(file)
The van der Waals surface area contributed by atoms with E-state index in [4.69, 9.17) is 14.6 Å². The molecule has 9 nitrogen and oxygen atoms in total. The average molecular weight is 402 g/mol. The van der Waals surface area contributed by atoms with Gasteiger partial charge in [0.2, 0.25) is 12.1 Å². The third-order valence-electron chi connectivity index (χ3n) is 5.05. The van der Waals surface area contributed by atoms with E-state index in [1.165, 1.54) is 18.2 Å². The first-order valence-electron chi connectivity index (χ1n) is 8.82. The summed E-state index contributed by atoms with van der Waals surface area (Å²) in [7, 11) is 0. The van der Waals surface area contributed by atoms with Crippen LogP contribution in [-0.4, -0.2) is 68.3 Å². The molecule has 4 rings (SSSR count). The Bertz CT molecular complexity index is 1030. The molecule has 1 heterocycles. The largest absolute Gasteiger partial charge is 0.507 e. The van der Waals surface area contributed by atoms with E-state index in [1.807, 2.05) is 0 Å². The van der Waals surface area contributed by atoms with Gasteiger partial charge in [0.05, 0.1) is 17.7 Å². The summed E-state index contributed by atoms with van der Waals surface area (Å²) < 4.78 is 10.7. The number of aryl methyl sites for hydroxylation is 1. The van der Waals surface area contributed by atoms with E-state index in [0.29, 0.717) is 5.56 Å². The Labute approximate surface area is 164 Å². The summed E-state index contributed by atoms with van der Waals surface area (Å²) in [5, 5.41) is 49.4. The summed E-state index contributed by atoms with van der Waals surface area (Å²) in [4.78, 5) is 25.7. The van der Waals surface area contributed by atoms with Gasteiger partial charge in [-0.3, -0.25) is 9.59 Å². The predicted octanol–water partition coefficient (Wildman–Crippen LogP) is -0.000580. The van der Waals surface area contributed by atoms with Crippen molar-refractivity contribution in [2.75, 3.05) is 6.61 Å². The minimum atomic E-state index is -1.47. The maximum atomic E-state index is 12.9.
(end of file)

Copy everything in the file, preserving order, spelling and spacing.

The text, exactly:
The van der Waals surface area contributed by atoms with E-state index in [4.69, 9.17) is 14.6 Å². The molecule has 9 nitrogen and oxygen atoms in total. The average molecular weight is 402 g/mol. The van der Waals surface area contributed by atoms with Gasteiger partial charge in [0.2, 0.25) is 12.1 Å². The third-order valence-electron chi connectivity index (χ3n) is 5.05. The van der Waals surface area contributed by atoms with E-state index in [1.165, 1.54) is 18.2 Å². The first-order valence-electron chi connectivity index (χ1n) is 8.82. The summed E-state index contributed by atoms with van der Waals surface area (Å²) in [7, 11) is 0. The van der Waals surface area contributed by atoms with Crippen LogP contribution in [-0.4, -0.2) is 68.3 Å². The molecule has 4 rings (SSSR count). The Bertz CT molecular complexity index is 1030. The molecule has 1 heterocycles. The largest absolute Gasteiger partial charge is 0.507 e. The van der Waals surface area contributed by atoms with E-state index in [1.807, 2.05) is 0 Å². The van der Waals surface area contributed by atoms with Gasteiger partial charge in [0.05, 0.1) is 17.7 Å². The summed E-state index contributed by atoms with van der Waals surface area (Å²) < 4.78 is 10.7. The number of aryl methyl sites for hydroxylation is 1. The van der Waals surface area contributed by atoms with E-state index in [0.29, 0.717) is 5.56 Å². The Labute approximate surface area is 164 Å². The summed E-state index contributed by atoms with van der Waals surface area (Å²) in [5, 5.41) is 49.4. The summed E-state index contributed by atoms with van der Waals surface area (Å²) in [4.78, 5) is 25.7. The van der Waals surface area contributed by atoms with Gasteiger partial charge in [-0.3, -0.25) is 9.59 Å². The predicted octanol–water partition coefficient (Wildman–Crippen LogP) is -0.000580. The van der Waals surface area contributed by atoms with Crippen molar-refractivity contribution in [2.75, 3.05) is 6.61 Å². The minimum atomic E-state index is -1.47. The maximum atomic E-state index is 12.9.